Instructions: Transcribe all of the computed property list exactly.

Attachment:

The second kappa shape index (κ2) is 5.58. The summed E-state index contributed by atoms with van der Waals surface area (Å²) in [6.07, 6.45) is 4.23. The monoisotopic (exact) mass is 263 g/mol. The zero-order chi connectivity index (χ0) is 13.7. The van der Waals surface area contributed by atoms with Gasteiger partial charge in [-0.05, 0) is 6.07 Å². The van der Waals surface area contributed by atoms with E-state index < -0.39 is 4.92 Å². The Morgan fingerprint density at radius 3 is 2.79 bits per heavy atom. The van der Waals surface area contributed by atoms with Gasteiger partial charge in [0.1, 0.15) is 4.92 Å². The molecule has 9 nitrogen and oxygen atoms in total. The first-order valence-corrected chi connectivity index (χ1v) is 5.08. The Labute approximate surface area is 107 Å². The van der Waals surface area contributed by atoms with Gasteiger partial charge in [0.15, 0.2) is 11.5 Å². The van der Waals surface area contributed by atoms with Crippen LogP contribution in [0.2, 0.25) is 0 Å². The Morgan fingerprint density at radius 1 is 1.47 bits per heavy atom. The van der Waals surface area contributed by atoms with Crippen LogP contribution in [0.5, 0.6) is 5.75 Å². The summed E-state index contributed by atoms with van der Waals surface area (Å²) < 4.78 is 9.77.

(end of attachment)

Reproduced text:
The second kappa shape index (κ2) is 5.58. The summed E-state index contributed by atoms with van der Waals surface area (Å²) in [6.07, 6.45) is 4.23. The monoisotopic (exact) mass is 263 g/mol. The zero-order chi connectivity index (χ0) is 13.7. The van der Waals surface area contributed by atoms with Gasteiger partial charge in [-0.05, 0) is 6.07 Å². The van der Waals surface area contributed by atoms with E-state index < -0.39 is 4.92 Å². The Morgan fingerprint density at radius 3 is 2.79 bits per heavy atom. The van der Waals surface area contributed by atoms with Gasteiger partial charge in [0.1, 0.15) is 4.92 Å². The molecule has 9 nitrogen and oxygen atoms in total. The first-order valence-corrected chi connectivity index (χ1v) is 5.08. The Labute approximate surface area is 107 Å². The van der Waals surface area contributed by atoms with Gasteiger partial charge in [0.15, 0.2) is 11.5 Å². The van der Waals surface area contributed by atoms with Crippen LogP contribution in [0.2, 0.25) is 0 Å². The Morgan fingerprint density at radius 1 is 1.47 bits per heavy atom. The van der Waals surface area contributed by atoms with Crippen LogP contribution in [0.5, 0.6) is 5.75 Å². The summed E-state index contributed by atoms with van der Waals surface area (Å²) < 4.78 is 9.77.